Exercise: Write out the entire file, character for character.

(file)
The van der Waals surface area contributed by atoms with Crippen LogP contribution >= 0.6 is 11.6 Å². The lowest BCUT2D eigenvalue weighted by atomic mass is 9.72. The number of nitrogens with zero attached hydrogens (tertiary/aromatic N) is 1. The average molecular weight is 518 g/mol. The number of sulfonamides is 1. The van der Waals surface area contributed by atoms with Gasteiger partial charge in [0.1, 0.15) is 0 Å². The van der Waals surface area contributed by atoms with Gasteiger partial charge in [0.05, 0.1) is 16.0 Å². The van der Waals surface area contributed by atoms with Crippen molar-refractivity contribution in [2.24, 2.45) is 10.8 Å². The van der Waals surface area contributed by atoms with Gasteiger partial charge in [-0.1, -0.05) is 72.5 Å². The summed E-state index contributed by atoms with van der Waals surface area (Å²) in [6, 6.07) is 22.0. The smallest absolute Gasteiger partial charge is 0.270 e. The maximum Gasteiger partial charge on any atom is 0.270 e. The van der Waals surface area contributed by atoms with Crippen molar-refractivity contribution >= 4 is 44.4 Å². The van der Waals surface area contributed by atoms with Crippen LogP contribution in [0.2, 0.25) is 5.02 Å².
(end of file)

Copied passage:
The van der Waals surface area contributed by atoms with Crippen LogP contribution >= 0.6 is 11.6 Å². The lowest BCUT2D eigenvalue weighted by atomic mass is 9.72. The number of nitrogens with zero attached hydrogens (tertiary/aromatic N) is 1. The average molecular weight is 518 g/mol. The number of sulfonamides is 1. The van der Waals surface area contributed by atoms with Gasteiger partial charge in [0.1, 0.15) is 0 Å². The van der Waals surface area contributed by atoms with Gasteiger partial charge in [0.05, 0.1) is 16.0 Å². The van der Waals surface area contributed by atoms with Crippen molar-refractivity contribution in [2.24, 2.45) is 10.8 Å². The van der Waals surface area contributed by atoms with Gasteiger partial charge in [-0.1, -0.05) is 72.5 Å². The summed E-state index contributed by atoms with van der Waals surface area (Å²) in [6, 6.07) is 22.0. The smallest absolute Gasteiger partial charge is 0.270 e. The maximum Gasteiger partial charge on any atom is 0.270 e. The van der Waals surface area contributed by atoms with Crippen molar-refractivity contribution >= 4 is 44.4 Å². The van der Waals surface area contributed by atoms with Crippen LogP contribution in [0.2, 0.25) is 5.02 Å².